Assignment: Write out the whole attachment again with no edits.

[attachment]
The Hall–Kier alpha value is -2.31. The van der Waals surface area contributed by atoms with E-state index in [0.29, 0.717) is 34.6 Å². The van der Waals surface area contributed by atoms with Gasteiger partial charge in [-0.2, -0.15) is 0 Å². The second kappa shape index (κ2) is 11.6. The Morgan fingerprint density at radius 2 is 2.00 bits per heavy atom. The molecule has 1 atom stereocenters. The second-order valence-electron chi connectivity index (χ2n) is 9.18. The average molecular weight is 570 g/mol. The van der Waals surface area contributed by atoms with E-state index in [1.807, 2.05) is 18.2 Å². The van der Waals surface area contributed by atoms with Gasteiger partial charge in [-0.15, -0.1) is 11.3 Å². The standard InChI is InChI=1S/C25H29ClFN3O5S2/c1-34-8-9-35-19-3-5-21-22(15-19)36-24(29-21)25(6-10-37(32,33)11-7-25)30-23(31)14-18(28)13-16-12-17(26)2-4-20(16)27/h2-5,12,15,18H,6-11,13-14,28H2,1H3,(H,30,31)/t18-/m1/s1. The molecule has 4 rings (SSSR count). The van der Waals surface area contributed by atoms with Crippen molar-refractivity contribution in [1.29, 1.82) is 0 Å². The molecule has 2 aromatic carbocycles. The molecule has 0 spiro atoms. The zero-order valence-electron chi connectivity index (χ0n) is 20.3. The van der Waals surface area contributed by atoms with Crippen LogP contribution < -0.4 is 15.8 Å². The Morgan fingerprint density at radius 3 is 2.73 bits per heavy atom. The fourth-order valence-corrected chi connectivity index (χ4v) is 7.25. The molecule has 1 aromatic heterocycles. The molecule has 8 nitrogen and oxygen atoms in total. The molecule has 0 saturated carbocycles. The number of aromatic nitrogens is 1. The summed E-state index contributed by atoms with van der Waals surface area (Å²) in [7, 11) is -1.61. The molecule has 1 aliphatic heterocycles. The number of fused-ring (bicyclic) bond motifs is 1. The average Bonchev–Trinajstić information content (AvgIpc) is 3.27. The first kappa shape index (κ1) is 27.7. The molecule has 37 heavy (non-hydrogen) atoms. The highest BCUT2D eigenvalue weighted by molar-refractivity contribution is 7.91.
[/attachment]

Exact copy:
The Hall–Kier alpha value is -2.31. The van der Waals surface area contributed by atoms with E-state index in [0.29, 0.717) is 34.6 Å². The van der Waals surface area contributed by atoms with Gasteiger partial charge in [-0.2, -0.15) is 0 Å². The second kappa shape index (κ2) is 11.6. The Morgan fingerprint density at radius 2 is 2.00 bits per heavy atom. The molecule has 1 atom stereocenters. The second-order valence-electron chi connectivity index (χ2n) is 9.18. The average molecular weight is 570 g/mol. The van der Waals surface area contributed by atoms with E-state index in [1.807, 2.05) is 18.2 Å². The van der Waals surface area contributed by atoms with Gasteiger partial charge in [-0.15, -0.1) is 11.3 Å². The standard InChI is InChI=1S/C25H29ClFN3O5S2/c1-34-8-9-35-19-3-5-21-22(15-19)36-24(29-21)25(6-10-37(32,33)11-7-25)30-23(31)14-18(28)13-16-12-17(26)2-4-20(16)27/h2-5,12,15,18H,6-11,13-14,28H2,1H3,(H,30,31)/t18-/m1/s1. The molecule has 4 rings (SSSR count). The van der Waals surface area contributed by atoms with Crippen molar-refractivity contribution in [1.29, 1.82) is 0 Å². The molecule has 2 aromatic carbocycles. The molecule has 0 spiro atoms. The zero-order valence-electron chi connectivity index (χ0n) is 20.3. The van der Waals surface area contributed by atoms with Crippen LogP contribution < -0.4 is 15.8 Å². The Morgan fingerprint density at radius 3 is 2.73 bits per heavy atom. The fourth-order valence-corrected chi connectivity index (χ4v) is 7.25. The molecule has 1 aromatic heterocycles. The molecule has 8 nitrogen and oxygen atoms in total. The molecule has 0 saturated carbocycles. The number of aromatic nitrogens is 1. The summed E-state index contributed by atoms with van der Waals surface area (Å²) in [7, 11) is -1.61. The molecule has 1 aliphatic heterocycles. The number of fused-ring (bicyclic) bond motifs is 1. The average Bonchev–Trinajstić information content (AvgIpc) is 3.27. The first kappa shape index (κ1) is 27.7. The molecule has 37 heavy (non-hydrogen) atoms. The highest BCUT2D eigenvalue weighted by molar-refractivity contribution is 7.91.